Unequal access to COVID-19 vaccines, tests and treatments are undoubtedly prolonging the pandemic. We are still short of some $15 billion in funding for the Access to COVID-19 Tools (ACT) accelerator, the global mechanism to ensure equitable access to vaccines, tests and treatment for those most at risk in developing countries. Greater equity in health, social protection and Internet access are essential tools for a more resilient world. As part of the recovery, all countries must accelerate the universal provision of quality essential services, including health care, education and basic income security.
The second lesson of the pandemic is that we must reverse course on the degradation of nature. COVID-19, a zoonotic disease, is emblematic of our broken relationship with the planet. And the global pandemic is just a foretaste of the disruption to the global economy set to be caused by the climate crisis. There is no time to lose. Commitments to carbon neutrality must translate into concrete actions — now. A just energy transition will help keep global warming within the Paris Agreement limit of 1.5°C, create green jobs and put national economies on a safer path towards energy security.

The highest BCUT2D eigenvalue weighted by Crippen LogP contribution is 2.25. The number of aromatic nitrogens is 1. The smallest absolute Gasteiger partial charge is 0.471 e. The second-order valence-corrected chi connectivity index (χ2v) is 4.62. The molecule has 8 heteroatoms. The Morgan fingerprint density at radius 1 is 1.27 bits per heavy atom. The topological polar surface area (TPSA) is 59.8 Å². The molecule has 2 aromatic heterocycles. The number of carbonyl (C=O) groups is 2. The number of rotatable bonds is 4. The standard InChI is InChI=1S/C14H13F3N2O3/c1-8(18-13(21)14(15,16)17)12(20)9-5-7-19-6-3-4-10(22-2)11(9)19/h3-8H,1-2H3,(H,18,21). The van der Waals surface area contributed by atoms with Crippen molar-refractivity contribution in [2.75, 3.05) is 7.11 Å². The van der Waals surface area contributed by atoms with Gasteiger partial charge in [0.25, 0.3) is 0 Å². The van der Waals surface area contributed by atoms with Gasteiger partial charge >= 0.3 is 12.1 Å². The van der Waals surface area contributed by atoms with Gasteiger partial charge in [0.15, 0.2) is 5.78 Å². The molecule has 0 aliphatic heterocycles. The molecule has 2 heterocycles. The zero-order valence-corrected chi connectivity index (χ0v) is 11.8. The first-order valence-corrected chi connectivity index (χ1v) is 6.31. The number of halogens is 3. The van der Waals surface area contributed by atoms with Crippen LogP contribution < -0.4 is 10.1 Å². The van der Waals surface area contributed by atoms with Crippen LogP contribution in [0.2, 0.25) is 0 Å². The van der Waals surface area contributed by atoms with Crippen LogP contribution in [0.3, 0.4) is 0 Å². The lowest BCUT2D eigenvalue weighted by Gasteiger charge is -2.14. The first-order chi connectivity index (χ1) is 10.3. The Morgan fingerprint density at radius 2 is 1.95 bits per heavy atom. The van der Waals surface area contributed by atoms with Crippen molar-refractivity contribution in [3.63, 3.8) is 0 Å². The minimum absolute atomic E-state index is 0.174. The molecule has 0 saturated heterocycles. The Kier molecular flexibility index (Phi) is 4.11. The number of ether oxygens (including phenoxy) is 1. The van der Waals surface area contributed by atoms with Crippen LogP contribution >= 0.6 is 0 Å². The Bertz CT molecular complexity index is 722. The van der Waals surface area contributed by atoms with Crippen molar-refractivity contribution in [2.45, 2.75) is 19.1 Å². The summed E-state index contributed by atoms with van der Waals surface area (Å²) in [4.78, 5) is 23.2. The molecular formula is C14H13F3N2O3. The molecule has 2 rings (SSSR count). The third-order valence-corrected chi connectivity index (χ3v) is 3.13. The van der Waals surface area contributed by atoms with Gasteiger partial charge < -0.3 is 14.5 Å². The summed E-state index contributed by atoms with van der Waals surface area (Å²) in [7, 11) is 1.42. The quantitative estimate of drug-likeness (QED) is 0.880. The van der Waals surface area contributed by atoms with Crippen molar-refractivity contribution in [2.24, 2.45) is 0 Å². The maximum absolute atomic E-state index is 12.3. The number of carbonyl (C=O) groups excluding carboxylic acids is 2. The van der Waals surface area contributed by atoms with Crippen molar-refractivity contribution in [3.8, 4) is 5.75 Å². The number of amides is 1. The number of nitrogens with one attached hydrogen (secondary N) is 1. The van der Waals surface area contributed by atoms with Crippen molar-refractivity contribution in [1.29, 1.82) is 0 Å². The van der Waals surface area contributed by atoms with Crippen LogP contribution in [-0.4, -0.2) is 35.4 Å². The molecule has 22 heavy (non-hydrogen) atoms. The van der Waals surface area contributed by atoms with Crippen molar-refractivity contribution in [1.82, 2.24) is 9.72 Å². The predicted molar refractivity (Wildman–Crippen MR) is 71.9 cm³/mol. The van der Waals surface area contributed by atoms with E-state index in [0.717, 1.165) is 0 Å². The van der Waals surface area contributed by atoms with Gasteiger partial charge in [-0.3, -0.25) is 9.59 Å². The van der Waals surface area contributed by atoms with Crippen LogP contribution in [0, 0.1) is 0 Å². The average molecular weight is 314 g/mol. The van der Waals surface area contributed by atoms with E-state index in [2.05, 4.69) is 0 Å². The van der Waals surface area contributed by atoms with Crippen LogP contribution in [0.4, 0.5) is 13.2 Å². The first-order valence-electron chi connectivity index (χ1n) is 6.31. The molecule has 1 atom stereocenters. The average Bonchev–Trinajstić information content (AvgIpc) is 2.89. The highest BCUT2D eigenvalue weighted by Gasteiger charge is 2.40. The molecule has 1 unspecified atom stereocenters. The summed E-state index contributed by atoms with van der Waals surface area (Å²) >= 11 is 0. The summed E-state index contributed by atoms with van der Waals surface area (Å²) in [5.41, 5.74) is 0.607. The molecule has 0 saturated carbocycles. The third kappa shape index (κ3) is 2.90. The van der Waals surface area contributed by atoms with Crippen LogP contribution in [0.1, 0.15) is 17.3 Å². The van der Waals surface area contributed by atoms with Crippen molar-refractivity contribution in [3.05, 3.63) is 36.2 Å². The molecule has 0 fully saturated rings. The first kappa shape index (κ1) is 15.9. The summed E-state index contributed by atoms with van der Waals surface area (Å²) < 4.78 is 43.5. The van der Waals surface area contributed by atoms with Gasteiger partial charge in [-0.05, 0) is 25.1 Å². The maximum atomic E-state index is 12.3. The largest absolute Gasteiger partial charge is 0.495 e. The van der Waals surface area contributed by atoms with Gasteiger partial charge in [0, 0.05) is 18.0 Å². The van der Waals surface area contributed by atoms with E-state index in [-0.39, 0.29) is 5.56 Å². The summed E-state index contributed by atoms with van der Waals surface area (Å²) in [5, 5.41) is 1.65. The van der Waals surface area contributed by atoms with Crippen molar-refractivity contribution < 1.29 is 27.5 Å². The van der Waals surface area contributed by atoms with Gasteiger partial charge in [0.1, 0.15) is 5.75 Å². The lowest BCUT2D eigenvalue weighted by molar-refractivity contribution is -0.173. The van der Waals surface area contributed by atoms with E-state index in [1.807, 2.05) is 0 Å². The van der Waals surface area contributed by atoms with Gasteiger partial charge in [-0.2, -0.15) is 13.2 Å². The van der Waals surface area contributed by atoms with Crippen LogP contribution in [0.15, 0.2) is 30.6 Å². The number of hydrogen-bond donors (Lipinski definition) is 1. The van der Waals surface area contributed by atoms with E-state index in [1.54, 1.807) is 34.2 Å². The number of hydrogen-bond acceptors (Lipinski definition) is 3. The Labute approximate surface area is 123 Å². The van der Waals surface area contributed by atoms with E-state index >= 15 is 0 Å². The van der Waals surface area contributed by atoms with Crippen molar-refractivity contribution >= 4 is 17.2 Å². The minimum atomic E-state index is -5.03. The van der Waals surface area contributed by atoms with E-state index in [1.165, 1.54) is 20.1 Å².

Agriculture and food systems must be part of this transition — as was demonstrated at the United Nations Food Systems Summit last year. There can no longer be separate conversations about food systems, climate, health and nutrition, energy, oceans and biodiversity. These issues are intrinsically linked and framed within the 2030 Agenda and the Sustainable Development Goals (SDGs).
The third lesson is that we must address our broken financial system, which is failing to support developing countries in the recovery from the pandemic. Many developing countries face far higher borrowing costs than developed economies. In 2020, 59 developing countries spent more on external debt payments than on public health care. To rescue the SDGs, we will need to accelerate implementation on all fronts, including by massively scaling up financing. Although official development assistance (ODA) rose to its highest level in 2021, it is not enough to make up for skyrocketing food and energy prices, and debt‑servicing payments.
To prevent a large-scale debt crisis, the Secretary-General and I are calling for the Debt Service Suspension Initiative to be extended for at least two years, and for the Common Framework for Debt Treatment to be dramatically improved, among other deep reforms.